Penderecki attained prominence in the 1950s and 1960s as one of the period’s most out-there — and most popular — avant-garde composers. In the early 1970s, he abruptly switched gears, choosing a more accessible style based on traditional tonality. His setting of the Credo is a product of that second phase, but if the terrain is not the same as in Penderecki’s avant-garde period, the underlying geology is not so different. In the Credo’s density, colorations, and layers of rhythmic complexity, it is fully on a continuum with Penderecki’s earlier music. Credo lasts only about three-quarters of an hour, but it has the monumentality and weight of a full-evening work.
Slight ensemble problems in the performance were what might be expected from an orchestra playing in an unfamiliar (and acoustically quite dry) hall. More troubling were some woodwind solos that sounded tentative, as though they’d been stitched together phonetically. The chorus sang stirringly and with crisp diction. Apart from some pinched high notes by tenor Thomas Cooley, the vocal solos were delivered with beauty and expressive authority. His colleagues were soprano Erin Wall, mezzo-sopranos Renée Tatum and Alyssa Martin, and bass Liudas Mikalauskas.
Urbański and the Indianapolis strings opened the concert with a preemptive encore by yet another Polish composer. Wojciech Kilar, who died in 2013, was part of the Polish avant-garde with Penderecki, and he also was a significant film composer. His Orawa proved a highly attractive piece based on a brief idée fixe, repeated with slight alterations and several silences followed by sudden changes in volume or mood. It’s worth hearing, and rehearing, even if not a masterpiece on the level of the other works on the program.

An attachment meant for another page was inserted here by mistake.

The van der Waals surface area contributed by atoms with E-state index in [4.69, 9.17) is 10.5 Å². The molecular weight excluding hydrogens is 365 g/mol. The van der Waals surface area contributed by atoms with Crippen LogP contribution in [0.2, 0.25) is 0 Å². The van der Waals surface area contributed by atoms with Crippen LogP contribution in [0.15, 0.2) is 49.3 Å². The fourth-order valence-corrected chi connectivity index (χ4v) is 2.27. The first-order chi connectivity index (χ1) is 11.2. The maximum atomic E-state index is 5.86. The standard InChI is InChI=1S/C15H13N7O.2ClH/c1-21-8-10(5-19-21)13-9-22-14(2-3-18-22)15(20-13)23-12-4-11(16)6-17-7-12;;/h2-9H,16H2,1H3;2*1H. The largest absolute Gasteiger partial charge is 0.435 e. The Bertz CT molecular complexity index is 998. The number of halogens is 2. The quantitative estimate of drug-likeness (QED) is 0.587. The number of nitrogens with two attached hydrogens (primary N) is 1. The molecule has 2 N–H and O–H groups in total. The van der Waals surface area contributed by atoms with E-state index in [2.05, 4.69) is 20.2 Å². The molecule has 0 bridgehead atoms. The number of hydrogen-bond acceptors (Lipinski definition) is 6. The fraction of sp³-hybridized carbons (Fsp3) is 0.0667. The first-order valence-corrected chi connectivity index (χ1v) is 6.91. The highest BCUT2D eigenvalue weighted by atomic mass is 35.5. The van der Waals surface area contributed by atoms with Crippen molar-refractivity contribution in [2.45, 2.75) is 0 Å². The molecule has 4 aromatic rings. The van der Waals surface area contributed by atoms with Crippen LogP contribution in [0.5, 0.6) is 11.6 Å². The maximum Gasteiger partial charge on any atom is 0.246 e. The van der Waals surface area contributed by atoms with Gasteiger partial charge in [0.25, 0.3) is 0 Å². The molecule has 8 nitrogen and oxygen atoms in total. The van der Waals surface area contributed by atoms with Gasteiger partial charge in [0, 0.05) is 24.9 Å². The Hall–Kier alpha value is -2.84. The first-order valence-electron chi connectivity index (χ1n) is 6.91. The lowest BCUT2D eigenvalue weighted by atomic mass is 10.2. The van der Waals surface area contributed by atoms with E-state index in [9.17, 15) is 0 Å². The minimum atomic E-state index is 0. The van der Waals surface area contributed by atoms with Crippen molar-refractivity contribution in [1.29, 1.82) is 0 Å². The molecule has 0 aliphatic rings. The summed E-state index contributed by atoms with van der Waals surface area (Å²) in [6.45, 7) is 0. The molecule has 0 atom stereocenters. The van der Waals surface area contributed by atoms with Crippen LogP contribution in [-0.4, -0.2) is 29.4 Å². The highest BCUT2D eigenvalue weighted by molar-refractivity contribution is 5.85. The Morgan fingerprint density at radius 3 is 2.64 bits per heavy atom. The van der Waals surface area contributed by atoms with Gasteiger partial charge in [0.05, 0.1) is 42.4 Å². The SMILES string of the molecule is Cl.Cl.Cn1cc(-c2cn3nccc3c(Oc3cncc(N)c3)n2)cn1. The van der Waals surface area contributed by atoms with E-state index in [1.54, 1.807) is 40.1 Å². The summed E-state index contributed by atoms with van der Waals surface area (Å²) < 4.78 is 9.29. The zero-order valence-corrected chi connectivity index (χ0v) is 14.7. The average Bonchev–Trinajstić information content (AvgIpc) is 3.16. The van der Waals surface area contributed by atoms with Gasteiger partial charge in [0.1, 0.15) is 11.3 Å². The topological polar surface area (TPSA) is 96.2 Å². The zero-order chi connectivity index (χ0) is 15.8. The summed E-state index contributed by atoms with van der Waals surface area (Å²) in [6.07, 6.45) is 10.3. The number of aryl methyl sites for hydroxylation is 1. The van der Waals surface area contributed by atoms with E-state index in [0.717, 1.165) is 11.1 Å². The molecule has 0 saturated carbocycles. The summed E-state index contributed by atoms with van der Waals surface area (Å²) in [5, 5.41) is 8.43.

Wouldn’t it be great if every musical work put before the public were a masterpiece?
The masterpiece syndrome is the deadliest trap a young composer can fall into. If my string quartet isn’t equal, at least, to Beethoven’s A minor, it must be worthless. No. No. No.
Maybe some of the 17 short pieces (some flowing into each other) on the Dogs of Desire concert will turn out to be masterpieces. Probably not. And that’s OK. In fact, it’s wonderful. The Sleeping Giant composers, seemingly uninfected and uninhibited by a striving for immortality, write music of the moment, expressing what it’s like to be human in our crazy, eclectic, mixed-up time and place. Their names: Timo Andres, Christopher Cerrone, Jacob Cooper, Ted Hearne, Robert Honstein, and Andrew Norman.
Much of this music extends rock or pop idioms with the textural complexity and sophistication of high-brow Modernism. Nothing could be described as “crossover,” or even as “hybrid.” The music is sui generis, setting forth on a distinctly American and contemporary path bound by no preconceptions. Some is a little old-fashioned, by new-music standards – a few pieces deploy the current equivalent of the tape loops that were all the rage in the 1970s and early ’80s. But most of the music is bracing, exciting, and provocative, and everything was performed with commitment and enthusiasm.
Two of the instrumental works were especially appealing — the cockeyed tick-tock of Hearne’s Shizz and the slashing spikiness of Andres’ How to Pop and Lock in Thirteen Steps. Hearne’s three different settings of a short text by Charles Ives were delightfully strange. Cooper’s Sunday Calls, a setting of Chard deNiord’s poem about Alzheimer’s disease, was remarkably moving. Maybe even a masterpiece.
Mike Greenberg is an independent critic and photographer living in San Antonio, Tex. He is the author of The Poetics of Cities (Ohio State University Press, 1995). He was a Knight Fellow at Stanford University in 1986-87. He served as managing editor of Chicago Magazine and was a critic and columnist for a daily newspaper for 28 years.